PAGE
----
• PM-DAKSH – a skill development scheme under SMILE

(Mains Focus)


GOVERNANCE/ ECONOMY

  • GS-2: Government policies and interventions for development in various sectors and issues arising out of their design and implementation.
  • GS-3: Indian Economy and issues relating to planning, mobilization, of resources, growth, development

India’s solar capacity: Milestones and challenges

Context: India added a record 10 Gigawatt (GW) of solar energy to its cumulative installed capacity in 2021.  

  • India has now surpassed 50 GW of cumulative installed solar capacity, as on 28 February 2022. 
  • This is a milestone in India’s journey towards generating 500 GW from renewable energy by 2030, of which 300 GW is expected to come from solar power. 

Do You Know?

  • Of the 50 GW installed solar capacity:
    • 42 GW comes from ground-mounted solar photovoltaic (PV) systems, 
    • 6.48 GW comes from roof top solar (RTS) (far short on the Union Government’s target of 40 GW of RTS by end 2022)
    • 1.48 GW from off-grid solar PV.
  • India’s capacity additions rank the country fifth in solar power deployment, contributing nearly 6.5% to the global cumulative capacity of 709.68 GW.

What are the challenges to India’s solar power capacity addition?

  • Slow pace of growth: Despite significant growth in the installed solar capacity, the contribution of solar energy to the country’s power generation has not grown at the same pace. In 2019-20, for instance, solar power contributed only 3.6% (50 billion units) of India’s total power generation of 1390 BU.
  • Inefficiencies: The utility-scale solar PV sector continues to face challenges like land costs, high T&D losses and other inefficiencies, and grid integration challenges. 
  • Environmental Concerns: There have also been conflicts with local communities and biodiversity protection norms. 
  • Neglect of Decentralised Approach: One of the primary benefits of solar PV technology is that it can be installed at the point of consumption, significantly reducing the need for large capital-intensive transmission infrastructure. However, the policy has neglected Roof Top Solar(RTS) segment.
    • There is limited financing for residential consumers and Small and Medium Enterprises (SMEs) who want to install RTS.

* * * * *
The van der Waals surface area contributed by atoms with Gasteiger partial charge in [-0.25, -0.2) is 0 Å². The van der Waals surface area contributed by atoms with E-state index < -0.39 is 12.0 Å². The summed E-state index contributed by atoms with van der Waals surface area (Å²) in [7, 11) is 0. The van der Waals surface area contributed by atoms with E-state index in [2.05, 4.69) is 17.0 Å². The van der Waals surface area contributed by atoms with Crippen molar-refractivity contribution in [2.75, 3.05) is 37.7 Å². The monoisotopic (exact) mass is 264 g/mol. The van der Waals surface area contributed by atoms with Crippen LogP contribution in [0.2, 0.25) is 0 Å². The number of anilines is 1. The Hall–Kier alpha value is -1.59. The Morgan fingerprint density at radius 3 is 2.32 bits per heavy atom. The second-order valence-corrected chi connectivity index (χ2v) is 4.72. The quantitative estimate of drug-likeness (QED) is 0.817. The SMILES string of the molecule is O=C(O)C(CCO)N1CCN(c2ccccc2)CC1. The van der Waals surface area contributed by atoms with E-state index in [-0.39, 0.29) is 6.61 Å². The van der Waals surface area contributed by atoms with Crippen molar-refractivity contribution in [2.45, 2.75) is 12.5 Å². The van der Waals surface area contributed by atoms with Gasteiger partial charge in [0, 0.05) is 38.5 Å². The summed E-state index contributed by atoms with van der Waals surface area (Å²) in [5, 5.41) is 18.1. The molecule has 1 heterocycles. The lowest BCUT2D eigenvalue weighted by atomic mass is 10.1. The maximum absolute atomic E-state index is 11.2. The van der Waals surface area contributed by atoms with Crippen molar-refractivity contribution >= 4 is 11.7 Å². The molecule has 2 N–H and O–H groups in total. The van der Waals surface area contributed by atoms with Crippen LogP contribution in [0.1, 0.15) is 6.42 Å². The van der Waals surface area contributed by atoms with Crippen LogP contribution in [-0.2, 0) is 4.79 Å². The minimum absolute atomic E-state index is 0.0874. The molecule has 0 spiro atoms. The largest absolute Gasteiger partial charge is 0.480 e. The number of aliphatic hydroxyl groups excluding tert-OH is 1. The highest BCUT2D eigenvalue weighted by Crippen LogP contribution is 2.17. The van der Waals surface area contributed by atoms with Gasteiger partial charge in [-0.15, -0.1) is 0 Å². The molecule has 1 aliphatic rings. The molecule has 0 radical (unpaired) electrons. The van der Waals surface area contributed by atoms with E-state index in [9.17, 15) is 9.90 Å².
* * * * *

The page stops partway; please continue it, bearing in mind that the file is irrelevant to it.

• There is also lukewarm response from electricity distribution companies (DISCOMS) to supporting net metering for RTS.
  • Backward integration in solar value chain is absent: India has no capacity for manufacturing solar wafers and polysilicon. In 2021-22, India imported nearly $76.62 billion worth solar cells and modules from China alone, accounting for 78.6% of India’s total imports that year.
  • Consumers Costs Unaltered: Also, while India has achieved record low tariffs for solar power generation in the utility-scale segment, this has not translated into cheaper power for end-consumers.

What’s the state of India’s domestic solar module manufacturing capacity?

  • Low manufacturing capacities, coupled with cheaper imports from China have rendered Indian products uncompetitive in the domestic market.
  • This situation can, however, be corrected if India embraces a circular economy model for solar systems. 
  • This would allow solar PV waste to be recycled and reused in the solar PV supply chain. 
  • By the end of 2030, India will likely produce nearly 34,600 metric tonnes of solar PV waste. 
  • The International Renewable Energy Agency (IRENA) estimates that the global value of recoverable materials from solar PV waste could exceed $15 billion. Currently, only the European Union has taken decisive steps in managing solar PV waste. 
  • India could look at developing appropriate guidelines around Extended Producer Responsibility (EPR), which means holding manufacturers accountable for the entire life cycle of solar PV products and creating standards for waste recycling. 
  • This could give domestic manufacturers a competitive edge and go a long way in addressing waste management and supply side constraints.

Way Ahead

  • Governments, utilities, and banks will need to explore innovative financial mechanisms that bring down the cost of loans and reduce the risk of investment for lenders. 
  • Increased awareness, and affordable finance for RTS projects could potentially ensure the spread of RTS across the scores of SMEs and homes around the country.